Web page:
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Two-stage Budgeting with Bounded Rationality

Pretnar, Nick and Olivola, Christopher Y. and Montgomery, Alan (2021): Two-stage Budgeting with Bounded Rationality.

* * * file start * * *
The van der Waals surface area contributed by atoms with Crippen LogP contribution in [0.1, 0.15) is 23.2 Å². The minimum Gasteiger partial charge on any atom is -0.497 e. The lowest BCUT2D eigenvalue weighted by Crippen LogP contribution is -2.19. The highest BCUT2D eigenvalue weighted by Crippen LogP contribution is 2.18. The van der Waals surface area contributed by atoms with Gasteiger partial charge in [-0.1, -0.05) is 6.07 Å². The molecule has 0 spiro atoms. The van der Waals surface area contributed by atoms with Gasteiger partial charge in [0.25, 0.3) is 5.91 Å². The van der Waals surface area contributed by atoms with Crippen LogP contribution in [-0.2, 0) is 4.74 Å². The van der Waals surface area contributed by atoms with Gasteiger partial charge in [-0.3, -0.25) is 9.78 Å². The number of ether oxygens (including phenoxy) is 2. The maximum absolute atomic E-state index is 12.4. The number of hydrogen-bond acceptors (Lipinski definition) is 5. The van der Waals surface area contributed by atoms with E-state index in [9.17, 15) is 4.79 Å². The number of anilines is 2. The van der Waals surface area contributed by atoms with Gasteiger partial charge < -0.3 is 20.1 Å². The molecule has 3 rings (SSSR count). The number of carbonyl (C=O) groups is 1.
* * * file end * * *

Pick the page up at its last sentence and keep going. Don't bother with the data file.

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We construct a unifying theory of two-stage budgeting and bounded rationality with mental accounting features. Mental accounting and rational inattention induce behavioral wedges between first-stage and second-stage expenditure budgets. Because reviewing one’s financial activities is cognitively costly, consumers might reassess only a subset of their spending budgets every period. Over- or under-spending affects future budgeting and expenditure decisions. We apply latent Bayesian inference to agent-level weekly expenditure data in order to structurally estimate the degree to which low-income consumers appear rationally constrained with respect to budgeting. Our findings provide insight into how consumers may respond to interventions that encourage more disciplined budgeting behavior, like push notifications in budgeting apps. If consumers are acutely aware of budget misses, they may adjust budgets upward to avoid the dis-utility of over-expenditure, driving savings rates and balances downward. In this manner, push notifications that warn consumers about budget thresholds could backfire and actually lead to budgeting behavior that reduces savings and wealth in the long-run.

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